Comic Fodder

Tpull's Weekly DC Comics Review – Part 1

Note: just about every DC comic has a six-page ad for the ridiculous “Lost Days” of the Red Hood. Judd Winick and Pablo Raimondi take the whole ‘holes-punched-in-reality’ and Lazarus Pit nonsense and stretch it out into six issues. Think taking one of the worst ideas in DC’s history and decompressing it so you can linger painfully on the open wound. Do yourself a big favor and skip it.

Adventure Comics 12

by Paul Levitz and Kevin Sharpe

With certain titles shining again, it feels like DC’s own golden age. We have The Brave and the Bold, and also Adventure Comics back. In an interesting choice, Levitz takes his first story and includes a character called Superboy, but it’s not the one who has been in the book lately. It’s a young Clark Kent, actually playing hooky from school to check out the Metropolis of the future. Sharpe makes sure to have fewer lines and make you believe the characters are really very young.

Levitz takes the opportunity to have Saturn Girl explain that she will put telepathic “blockers” on Clark when he returns to his own time, so no memories of his time in the future can interfere or cause problems back in the present. We also get to see Phantom Girl, Triplicate Girl, and Saturn Girl betraying a bit of a crush on having the living legend right next to them all. He also includes small Easter eggs for longtime readers, such as some innuendo in a scene between Chameleon Boy and RJ Brande that is more meaningful if you already know Brande is the Durlan’s father.


Justice Society of America 39

by Bill Willingham and Jesus Merino

Merino’s art steals the show with nice panel work and big splash pages. Mr. Terrific continues to narrate the grim future, which includes the Green Lantern Corps, along with Darkstars, Omega Men and others trying to stop the bad guys, but the evil, strategic geniuses simply turn off the sphere, let the good guys all come in, and then flip it back on with them inside.

This ode to The Great Escape continues, with older versions of all your favorite heroes trying to make a last, desperate bid to change the outcome of time. Vivid scenes show valiant last stands by tons of good guys, including a really nice scene with Superman. It’s all so Terrific can get a message through to his past self. He succeeds, but the message seems to arrive in the present right when Dr. Midnight pronounces Mr. Terrific dead! Well, that’s just great.

The story’s execution has held up, so this familiar retread of the X-Men’s Days of Future Past still is a worthy effort. The cliffhanger is a good one, and the tale is not going to go on forever and spawn countless contradictions and problems like the original X-Men tale, but hopefully be wrapped up and knocked out of existence next issue.


JSA All-Stars 7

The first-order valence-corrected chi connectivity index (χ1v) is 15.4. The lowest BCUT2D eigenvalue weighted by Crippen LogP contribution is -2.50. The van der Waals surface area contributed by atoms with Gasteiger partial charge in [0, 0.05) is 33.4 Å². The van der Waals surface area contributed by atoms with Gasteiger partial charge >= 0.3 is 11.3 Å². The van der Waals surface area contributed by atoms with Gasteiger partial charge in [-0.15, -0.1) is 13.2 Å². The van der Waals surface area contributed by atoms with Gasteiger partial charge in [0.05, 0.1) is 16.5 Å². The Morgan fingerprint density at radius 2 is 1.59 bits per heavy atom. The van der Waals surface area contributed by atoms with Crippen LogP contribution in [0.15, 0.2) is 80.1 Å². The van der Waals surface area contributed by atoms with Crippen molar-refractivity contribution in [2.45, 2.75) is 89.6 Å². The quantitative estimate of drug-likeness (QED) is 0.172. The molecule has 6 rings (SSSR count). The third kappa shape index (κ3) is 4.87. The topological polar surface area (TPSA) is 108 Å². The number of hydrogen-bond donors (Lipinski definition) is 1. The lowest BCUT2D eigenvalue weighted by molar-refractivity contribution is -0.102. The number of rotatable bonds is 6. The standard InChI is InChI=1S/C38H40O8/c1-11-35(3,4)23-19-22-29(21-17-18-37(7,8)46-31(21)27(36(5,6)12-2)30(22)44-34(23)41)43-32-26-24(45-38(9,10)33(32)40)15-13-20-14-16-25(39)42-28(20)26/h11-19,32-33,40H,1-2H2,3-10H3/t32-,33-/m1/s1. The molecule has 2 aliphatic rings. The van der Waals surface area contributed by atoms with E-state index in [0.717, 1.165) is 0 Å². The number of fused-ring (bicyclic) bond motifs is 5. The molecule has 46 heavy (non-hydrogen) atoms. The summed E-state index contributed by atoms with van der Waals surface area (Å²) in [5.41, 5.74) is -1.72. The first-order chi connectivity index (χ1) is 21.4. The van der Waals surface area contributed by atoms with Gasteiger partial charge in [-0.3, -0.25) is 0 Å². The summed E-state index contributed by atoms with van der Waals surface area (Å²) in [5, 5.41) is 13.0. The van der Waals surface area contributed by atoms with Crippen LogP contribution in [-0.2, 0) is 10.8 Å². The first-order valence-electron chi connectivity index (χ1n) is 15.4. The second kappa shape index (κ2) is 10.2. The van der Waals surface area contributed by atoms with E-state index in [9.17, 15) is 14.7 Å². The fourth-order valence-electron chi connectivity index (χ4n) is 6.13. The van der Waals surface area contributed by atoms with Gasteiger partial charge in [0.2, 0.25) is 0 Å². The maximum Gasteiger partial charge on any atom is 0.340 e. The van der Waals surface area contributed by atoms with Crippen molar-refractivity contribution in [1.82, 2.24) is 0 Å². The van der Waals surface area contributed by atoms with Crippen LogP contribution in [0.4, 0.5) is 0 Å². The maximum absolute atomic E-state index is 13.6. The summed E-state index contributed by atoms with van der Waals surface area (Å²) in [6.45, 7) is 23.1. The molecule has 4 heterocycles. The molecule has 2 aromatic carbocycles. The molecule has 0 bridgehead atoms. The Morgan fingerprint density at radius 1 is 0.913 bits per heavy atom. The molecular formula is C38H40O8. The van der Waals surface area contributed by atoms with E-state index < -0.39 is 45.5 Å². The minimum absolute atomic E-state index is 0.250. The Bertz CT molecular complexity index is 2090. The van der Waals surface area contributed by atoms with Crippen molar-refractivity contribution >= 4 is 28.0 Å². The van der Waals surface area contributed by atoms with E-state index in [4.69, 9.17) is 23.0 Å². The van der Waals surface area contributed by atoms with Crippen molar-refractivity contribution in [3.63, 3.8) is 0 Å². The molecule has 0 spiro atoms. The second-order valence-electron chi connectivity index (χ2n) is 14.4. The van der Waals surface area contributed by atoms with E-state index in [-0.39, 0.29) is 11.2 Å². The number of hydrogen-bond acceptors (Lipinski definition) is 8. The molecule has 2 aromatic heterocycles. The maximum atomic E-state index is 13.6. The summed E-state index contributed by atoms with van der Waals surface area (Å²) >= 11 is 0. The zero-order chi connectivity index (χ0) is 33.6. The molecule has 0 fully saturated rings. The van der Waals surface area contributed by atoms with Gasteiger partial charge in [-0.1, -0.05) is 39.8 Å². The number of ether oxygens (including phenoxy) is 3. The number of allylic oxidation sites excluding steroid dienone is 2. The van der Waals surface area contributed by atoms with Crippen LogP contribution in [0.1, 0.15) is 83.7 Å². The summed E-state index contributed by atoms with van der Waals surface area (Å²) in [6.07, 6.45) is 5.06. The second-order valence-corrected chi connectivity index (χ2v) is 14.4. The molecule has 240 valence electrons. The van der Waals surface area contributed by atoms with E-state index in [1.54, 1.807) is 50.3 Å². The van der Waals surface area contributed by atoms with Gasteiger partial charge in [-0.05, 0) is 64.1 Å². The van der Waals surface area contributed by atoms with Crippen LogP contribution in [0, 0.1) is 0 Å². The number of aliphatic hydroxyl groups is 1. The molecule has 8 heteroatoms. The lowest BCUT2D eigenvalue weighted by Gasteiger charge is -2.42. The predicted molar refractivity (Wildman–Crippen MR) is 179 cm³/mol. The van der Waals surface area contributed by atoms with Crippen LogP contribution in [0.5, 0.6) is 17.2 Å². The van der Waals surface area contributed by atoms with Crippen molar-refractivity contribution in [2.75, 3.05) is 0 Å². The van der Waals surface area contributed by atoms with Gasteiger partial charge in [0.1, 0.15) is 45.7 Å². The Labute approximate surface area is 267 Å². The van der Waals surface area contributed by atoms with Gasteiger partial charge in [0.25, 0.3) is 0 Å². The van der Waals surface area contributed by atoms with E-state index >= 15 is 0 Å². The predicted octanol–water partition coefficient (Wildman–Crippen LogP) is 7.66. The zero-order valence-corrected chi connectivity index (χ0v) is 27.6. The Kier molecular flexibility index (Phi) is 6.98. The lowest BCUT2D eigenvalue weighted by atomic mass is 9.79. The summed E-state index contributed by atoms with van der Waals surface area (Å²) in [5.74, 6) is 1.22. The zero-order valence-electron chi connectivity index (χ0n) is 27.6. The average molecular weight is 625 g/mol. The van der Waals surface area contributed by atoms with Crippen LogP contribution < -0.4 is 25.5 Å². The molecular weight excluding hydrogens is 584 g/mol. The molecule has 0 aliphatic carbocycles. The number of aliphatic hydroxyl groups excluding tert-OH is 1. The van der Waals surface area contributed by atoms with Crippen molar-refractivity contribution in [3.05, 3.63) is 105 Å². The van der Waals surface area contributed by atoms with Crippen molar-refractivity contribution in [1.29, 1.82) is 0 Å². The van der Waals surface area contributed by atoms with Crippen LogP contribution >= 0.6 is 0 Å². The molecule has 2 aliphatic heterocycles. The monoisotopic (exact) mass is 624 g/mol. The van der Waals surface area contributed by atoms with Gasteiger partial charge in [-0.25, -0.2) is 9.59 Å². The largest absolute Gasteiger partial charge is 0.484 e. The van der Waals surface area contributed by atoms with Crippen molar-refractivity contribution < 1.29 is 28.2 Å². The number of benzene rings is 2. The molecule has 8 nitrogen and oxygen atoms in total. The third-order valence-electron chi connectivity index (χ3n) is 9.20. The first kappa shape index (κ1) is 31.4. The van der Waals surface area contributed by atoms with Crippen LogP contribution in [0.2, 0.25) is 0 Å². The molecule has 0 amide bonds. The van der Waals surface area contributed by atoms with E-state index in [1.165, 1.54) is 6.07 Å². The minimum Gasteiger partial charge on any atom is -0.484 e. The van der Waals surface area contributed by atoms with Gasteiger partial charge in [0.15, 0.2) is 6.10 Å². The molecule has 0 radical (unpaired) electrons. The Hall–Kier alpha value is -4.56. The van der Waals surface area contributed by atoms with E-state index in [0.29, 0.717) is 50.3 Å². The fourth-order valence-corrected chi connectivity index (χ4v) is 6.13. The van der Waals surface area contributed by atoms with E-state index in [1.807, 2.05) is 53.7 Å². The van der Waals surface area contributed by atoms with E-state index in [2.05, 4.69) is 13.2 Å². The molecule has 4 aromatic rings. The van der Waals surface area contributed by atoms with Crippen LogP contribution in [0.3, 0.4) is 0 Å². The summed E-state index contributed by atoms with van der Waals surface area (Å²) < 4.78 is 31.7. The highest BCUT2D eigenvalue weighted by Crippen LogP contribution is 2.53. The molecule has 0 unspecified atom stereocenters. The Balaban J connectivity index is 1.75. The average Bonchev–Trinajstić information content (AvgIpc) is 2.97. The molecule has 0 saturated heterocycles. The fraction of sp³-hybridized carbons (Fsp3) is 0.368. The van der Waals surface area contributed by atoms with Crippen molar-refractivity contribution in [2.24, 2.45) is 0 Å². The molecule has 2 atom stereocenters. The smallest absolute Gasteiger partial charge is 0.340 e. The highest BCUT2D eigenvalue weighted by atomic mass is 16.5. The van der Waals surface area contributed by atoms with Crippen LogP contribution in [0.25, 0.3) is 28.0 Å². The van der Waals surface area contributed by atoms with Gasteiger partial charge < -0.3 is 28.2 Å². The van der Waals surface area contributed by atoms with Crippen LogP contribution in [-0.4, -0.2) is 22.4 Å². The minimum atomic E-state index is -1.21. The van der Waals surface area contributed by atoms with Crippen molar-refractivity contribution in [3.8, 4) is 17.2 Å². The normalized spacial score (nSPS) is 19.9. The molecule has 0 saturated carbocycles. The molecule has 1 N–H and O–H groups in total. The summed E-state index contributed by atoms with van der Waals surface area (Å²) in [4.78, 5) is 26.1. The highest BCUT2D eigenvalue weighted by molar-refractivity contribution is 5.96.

by Matthew Sturges and Freddie Williams II

Yet another funeral, and yet another excuse to have a ton of DC heroes standing around with their collective heads bowed. This time it’s for Damage, who lost his life during the Blackest Night. We focus on Judomaster for the rest of the issue, and how she deals with her grief. Turns out that Sand had a vision of Damage’s death and let him know about it, but Damage went and did his job anyway. Judomaster takes his resources and uses it for the health care needs of victims from when he lost control over his powers.

The art is still Williams art, so I always want to think about dropping the title, and the second feature isn’t helping. We’re STILL running around with the same foursome, and Hourman and Liberty Belle act surprised when the two villains try to double-cross them. Like they haven’t done that two or three times already. Travis Moore’s art is slipping, and even the dialogue gets weird when a chunk of stone falls on two of them, creating a trap of sorts. Jen Van Meter is writing a big run-on sentence of a comic that has no punch to it. This title needs a big change if it wants to have a chance to stay in print.


Red Robin 13

by Fabian Nicieza and Marcus To

Tim is back in Gotham, with a Batman that has Grayson’s voice, something good that is entirely attributable to Nicieza’s writing. Dick sounds just like he should in the Batman costume, but Nicieza has Tim go solo quickly, to avoid using the big Bat as too much of a crutch. There are some good developments here, such as Tam Fox telling Vicki Vale that she was engaged to Tim as a way to deflect attention from the problems with him trying to maintain his secret identity.

Tim tries to launch a plan to control crime in Gotham better, and part of it involves maintaining a fragile peace among some of the gangs. The Lynx threatens that with some recent moves, so he calls her out in public and defeats her. Just then, she reveals that she is an undercover agent of the Honk Kong police! Planted there from youth, Tim considers it, but the revelation does not stop him from turning her over to the cops. He has his own plan, and taking Lynx out of play works better for him. How many years of her life might be down the drain because of this? Or will it help her street cred? It will be fun to see if this decision works for Tim, or if it comes back to bite him big time.

In one issue, I’m already happy there’s a Red Robin title. Nicieza gave us more development in one issue than Chris Yost did in all of the last year.

Tpull is Travis Pullen. He started reading comics at 5 years old, and he can't seem to stop.